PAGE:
Data Snapshot: The rise and fall of monoclonal antibodies for Covid-19.
We've gone from seven to one, and we now have none for outpatient use. The government needs to incentivize pharmaceutical companies to step up.
Monoclonal antibodies got a lot of hype early in the Covid-19 pandemic. Were they the game changers that people hoped for? No, perhaps not. But for some populations, the immune-compromised in particular, they added important protection.
Notice I’m using the past tense? That’s because of the seven monoclonal antibodies (mABs) that the FDA ever authorized for Covid-19 only one remains on the market. The rest have been pulled because they don’t work against new variants.
And in fact, the only one that remains in use is a repurposed monoclonal antibody that was found to help hospitalized patients with severe Covid disease (tocilizumab, an Interleuken-6 modulator that may turn out to help patients with a variety of viruses).
You don’t need to remember the names of most of these. The point is that in 2020, we had no mABs. By the end of 2021, we had 6 that worked. But when Omicron showed up, researchers started to test them and the results were not good. One by one, the FDA revoked the “emergency use authorization” (EUA) for each.
In early 2022, we got one new one. Then none for the rest of the year. But by early 2023, all but one mAB had lost its EUA. Only the most general weapon in our cache (tocilizumab) remains authorized.
The big question is this: Where are the new mABs? Why did the pharmaceutical companies stop churning out new versions of these agents that would keep up with the latest variant?
The answer is simple. Money. When I visited the White House in the fall, I spoke to Coronavirus Taskforce members about this. It was clear that, in their view, the companies that made these mABs were spooked by the prospect of pouring tons of money and effort into a product that would likely just become obsolete in a matter of months anyway. If the government couldn’t guarantee that it would buy enough up front, the companies couldn’t take the risk.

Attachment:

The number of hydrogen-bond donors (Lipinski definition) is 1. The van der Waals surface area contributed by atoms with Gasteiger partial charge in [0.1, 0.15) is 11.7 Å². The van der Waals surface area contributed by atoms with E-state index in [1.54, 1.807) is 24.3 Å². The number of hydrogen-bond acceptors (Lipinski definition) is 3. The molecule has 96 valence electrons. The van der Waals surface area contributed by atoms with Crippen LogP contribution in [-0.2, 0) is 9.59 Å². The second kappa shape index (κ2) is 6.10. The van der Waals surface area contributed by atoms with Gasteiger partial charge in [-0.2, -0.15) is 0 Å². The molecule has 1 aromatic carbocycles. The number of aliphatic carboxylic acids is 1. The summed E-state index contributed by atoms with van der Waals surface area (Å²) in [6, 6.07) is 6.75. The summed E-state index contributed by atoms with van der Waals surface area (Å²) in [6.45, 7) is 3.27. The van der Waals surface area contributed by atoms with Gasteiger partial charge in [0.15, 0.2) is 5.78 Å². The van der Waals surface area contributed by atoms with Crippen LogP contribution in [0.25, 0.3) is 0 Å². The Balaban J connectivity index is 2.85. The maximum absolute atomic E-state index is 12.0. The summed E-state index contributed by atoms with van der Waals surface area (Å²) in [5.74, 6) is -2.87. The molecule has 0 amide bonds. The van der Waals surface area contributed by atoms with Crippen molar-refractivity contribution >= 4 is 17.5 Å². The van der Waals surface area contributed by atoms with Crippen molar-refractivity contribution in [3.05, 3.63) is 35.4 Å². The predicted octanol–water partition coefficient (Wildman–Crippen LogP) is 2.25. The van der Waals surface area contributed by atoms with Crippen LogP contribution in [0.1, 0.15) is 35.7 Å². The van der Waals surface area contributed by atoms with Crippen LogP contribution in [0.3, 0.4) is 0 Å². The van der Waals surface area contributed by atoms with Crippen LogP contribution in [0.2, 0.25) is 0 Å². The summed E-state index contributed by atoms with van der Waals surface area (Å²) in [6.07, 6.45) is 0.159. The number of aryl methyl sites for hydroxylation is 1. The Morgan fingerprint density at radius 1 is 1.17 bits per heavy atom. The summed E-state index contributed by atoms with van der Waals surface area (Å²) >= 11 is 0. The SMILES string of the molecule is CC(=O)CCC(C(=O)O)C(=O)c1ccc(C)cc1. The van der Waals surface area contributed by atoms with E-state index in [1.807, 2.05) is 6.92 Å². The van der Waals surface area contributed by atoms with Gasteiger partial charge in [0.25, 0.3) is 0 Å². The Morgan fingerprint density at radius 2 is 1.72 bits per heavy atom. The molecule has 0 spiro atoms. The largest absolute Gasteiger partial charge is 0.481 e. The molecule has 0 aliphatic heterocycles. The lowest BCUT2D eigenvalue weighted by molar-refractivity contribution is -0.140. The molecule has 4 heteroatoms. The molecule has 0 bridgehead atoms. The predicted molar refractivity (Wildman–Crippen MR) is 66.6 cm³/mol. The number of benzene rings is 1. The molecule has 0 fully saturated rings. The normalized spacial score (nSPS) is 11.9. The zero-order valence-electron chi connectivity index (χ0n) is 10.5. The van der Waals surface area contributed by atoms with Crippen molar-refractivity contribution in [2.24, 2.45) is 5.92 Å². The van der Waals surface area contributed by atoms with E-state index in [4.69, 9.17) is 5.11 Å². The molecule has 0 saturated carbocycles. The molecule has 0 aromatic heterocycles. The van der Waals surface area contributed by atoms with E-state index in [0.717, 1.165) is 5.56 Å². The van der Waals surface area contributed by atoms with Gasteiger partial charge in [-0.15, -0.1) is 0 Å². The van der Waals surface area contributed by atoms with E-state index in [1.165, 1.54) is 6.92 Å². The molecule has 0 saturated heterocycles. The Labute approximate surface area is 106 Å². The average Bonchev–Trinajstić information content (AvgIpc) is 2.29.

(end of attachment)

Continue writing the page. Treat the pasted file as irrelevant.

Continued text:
No money, no mABs.
So, the reason we don’t have mABs right now is not due to any scientific problem. It’s related to political will. The budget for Covid-19 keeps getting smaller and smaller. Choices are necessary. Funding for mABs has not make the cut. That’s unfortunate—and it misses the point that the immunocompromised are where our focus needs to be when we divvy shrinking Covid budgets.
Inside Medicine takes you inside. Thus the name! Thanks for your support!
There’s one mAB whose name is worth remembering and that is Tixagevimab/Cilgavimab, or “Evusheld.” Evusheld stood out because it was shown to decrease infections—that is, it was a prophylactic. That meant that immunocompromised people could take Evusheld and the odds of an infection were lower for a few months. Agents like Evusheld should be the priority going forward. You can’t have a bad outcome if you don’t get sick. Using mABs in this way makes sense.
As the pandemic progresses, immunocompromised people increasingly have the most at stake here. Congress should incentivize pharmaceutical companies to make mABs that prevent infection and that can be reserved for the immunocompromised. If we end 2023 without a new mAB on the market for outpatient use, our leaders will have failed. If this happens, we should notice it and register our discontent, the same way popularity polls reflect gas prices.
Thanks to Benjy Renton for curating Data Snapshot.